Pharmaceutical Pricing and Reimbursement Policies in Canada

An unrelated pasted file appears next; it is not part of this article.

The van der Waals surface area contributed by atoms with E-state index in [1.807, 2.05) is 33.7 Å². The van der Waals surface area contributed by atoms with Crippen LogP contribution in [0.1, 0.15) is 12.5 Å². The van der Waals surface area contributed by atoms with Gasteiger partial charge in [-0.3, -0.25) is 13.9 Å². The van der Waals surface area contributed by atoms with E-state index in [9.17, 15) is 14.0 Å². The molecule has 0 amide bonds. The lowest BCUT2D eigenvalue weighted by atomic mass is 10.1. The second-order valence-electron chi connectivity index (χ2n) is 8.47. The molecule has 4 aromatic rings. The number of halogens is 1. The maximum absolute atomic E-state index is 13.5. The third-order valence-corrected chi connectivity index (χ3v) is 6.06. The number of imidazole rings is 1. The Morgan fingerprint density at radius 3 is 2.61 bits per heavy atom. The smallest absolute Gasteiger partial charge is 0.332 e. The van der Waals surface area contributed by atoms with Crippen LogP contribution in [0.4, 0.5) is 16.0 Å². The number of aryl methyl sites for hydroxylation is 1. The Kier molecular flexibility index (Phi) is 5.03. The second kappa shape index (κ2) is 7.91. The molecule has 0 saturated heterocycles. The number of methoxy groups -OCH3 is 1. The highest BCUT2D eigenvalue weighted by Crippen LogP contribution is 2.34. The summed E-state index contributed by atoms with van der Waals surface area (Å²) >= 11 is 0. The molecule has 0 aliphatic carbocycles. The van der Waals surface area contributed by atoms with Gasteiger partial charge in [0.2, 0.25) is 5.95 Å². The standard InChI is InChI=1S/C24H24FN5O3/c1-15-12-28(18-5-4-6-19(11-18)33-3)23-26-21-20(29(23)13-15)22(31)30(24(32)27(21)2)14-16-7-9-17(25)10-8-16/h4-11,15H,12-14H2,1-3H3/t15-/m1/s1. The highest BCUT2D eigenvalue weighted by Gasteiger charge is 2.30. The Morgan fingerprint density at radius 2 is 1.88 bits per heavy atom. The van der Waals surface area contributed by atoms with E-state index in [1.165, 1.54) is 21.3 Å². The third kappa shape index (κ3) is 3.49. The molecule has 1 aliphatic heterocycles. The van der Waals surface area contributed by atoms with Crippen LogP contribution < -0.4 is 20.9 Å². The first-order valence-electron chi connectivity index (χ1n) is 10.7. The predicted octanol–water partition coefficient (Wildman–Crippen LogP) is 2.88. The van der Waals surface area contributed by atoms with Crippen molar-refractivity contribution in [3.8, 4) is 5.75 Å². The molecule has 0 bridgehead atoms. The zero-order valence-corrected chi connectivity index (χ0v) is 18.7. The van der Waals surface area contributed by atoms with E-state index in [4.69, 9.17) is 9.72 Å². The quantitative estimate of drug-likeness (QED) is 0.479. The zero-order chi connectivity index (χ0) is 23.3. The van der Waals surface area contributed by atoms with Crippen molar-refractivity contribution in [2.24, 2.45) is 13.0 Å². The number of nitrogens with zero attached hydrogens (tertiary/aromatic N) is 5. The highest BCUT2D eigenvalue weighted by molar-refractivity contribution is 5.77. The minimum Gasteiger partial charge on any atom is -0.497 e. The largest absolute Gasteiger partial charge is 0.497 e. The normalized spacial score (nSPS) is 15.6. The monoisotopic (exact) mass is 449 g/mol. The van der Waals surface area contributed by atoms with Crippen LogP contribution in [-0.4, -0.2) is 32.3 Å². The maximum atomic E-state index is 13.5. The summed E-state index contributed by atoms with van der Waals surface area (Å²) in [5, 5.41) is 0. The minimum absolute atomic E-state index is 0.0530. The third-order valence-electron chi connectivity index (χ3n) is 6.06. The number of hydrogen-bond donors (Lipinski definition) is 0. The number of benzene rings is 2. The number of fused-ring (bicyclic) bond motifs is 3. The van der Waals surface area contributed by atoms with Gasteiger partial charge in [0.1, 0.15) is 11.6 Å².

In Canada, drug expenditures have been increasing very rapidly in recent years. The regulation of patented pharmaceutical products by the Canadian federal government has very likely been responsible for bringing prices for patented medicines roughly in line with European comparators. Prices of generic products, which are not regulated, are relatively high although high penetration of the Canadian market has been achieved. While drugs administered in hospitals are covered through the universal, publicly financed Medicare programme, other prescription drugs are not included among the insured benefits guaranteed by the Canada Health Act. Consequently, about two-thirds of Canadian residents are covered for prescription drugs by private insurance obtained through their employer or purchased on an individual basis, while most senior citizens, together with designated groups of vulnerable populations, are covered by provincial, territorial or federal plans. According to estimates for 2000, 98% of the Canadian population has some form of public or private sector drug plan coverage that provides a degree of protection against severe drug expenditures. Moreover, it was estimated in 1998 that 10% of the Canadian population was uninsured for routine expenditures, in the sense that they would have to pay every dollar of the first CAN$1,000 if they had to face such expenditures. In most cases, patients share in the costs of reimbursed medicines through copayments or co-insurance, sometimes after meeting a deductible. About 54% of drug expenditures are financed by private insurances and households.

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